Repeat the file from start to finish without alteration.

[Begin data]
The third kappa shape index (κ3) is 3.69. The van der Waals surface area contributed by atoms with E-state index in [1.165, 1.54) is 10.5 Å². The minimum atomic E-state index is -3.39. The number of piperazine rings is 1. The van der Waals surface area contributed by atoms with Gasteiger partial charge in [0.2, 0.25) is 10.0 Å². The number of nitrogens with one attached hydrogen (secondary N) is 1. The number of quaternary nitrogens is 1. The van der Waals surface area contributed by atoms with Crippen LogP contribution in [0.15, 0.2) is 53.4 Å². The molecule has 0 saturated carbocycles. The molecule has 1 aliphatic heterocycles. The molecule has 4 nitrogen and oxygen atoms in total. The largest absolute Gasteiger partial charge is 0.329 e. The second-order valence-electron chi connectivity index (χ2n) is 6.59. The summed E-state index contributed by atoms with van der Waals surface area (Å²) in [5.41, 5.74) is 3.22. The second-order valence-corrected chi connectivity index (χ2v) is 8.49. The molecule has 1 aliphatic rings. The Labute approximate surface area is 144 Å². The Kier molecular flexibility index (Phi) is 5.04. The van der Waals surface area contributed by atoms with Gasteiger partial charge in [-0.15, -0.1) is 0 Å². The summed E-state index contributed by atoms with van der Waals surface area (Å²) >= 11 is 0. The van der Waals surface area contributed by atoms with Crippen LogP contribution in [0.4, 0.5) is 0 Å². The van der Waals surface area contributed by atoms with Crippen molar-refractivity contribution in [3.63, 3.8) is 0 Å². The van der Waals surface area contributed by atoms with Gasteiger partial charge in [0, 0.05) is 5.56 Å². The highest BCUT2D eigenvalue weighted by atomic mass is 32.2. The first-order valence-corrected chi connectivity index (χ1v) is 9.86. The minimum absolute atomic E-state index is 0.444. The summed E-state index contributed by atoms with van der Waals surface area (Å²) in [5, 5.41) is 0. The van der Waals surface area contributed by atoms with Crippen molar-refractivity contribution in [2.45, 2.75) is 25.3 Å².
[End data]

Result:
The third kappa shape index (κ3) is 3.69. The van der Waals surface area contributed by atoms with E-state index in [1.165, 1.54) is 10.5 Å². The minimum atomic E-state index is -3.39. The number of piperazine rings is 1. The van der Waals surface area contributed by atoms with Gasteiger partial charge in [0.2, 0.25) is 10.0 Å². The number of nitrogens with one attached hydrogen (secondary N) is 1. The number of quaternary nitrogens is 1. The van der Waals surface area contributed by atoms with Crippen LogP contribution in [0.15, 0.2) is 53.4 Å². The molecule has 0 saturated carbocycles. The molecule has 1 aliphatic heterocycles. The molecule has 4 nitrogen and oxygen atoms in total. The largest absolute Gasteiger partial charge is 0.329 e. The second-order valence-electron chi connectivity index (χ2n) is 6.59. The summed E-state index contributed by atoms with van der Waals surface area (Å²) in [5.41, 5.74) is 3.22. The second-order valence-corrected chi connectivity index (χ2v) is 8.49. The molecule has 1 aliphatic rings. The Labute approximate surface area is 144 Å². The Kier molecular flexibility index (Phi) is 5.04. The van der Waals surface area contributed by atoms with Gasteiger partial charge in [-0.15, -0.1) is 0 Å². The summed E-state index contributed by atoms with van der Waals surface area (Å²) >= 11 is 0. The van der Waals surface area contributed by atoms with Crippen LogP contribution in [0.4, 0.5) is 0 Å². The van der Waals surface area contributed by atoms with Crippen molar-refractivity contribution in [3.63, 3.8) is 0 Å². The van der Waals surface area contributed by atoms with Gasteiger partial charge in [0, 0.05) is 5.56 Å². The highest BCUT2D eigenvalue weighted by atomic mass is 32.2. The first-order valence-corrected chi connectivity index (χ1v) is 9.86. The minimum absolute atomic E-state index is 0.444. The summed E-state index contributed by atoms with van der Waals surface area (Å²) in [5, 5.41) is 0. The van der Waals surface area contributed by atoms with Crippen molar-refractivity contribution in [2.45, 2.75) is 25.3 Å².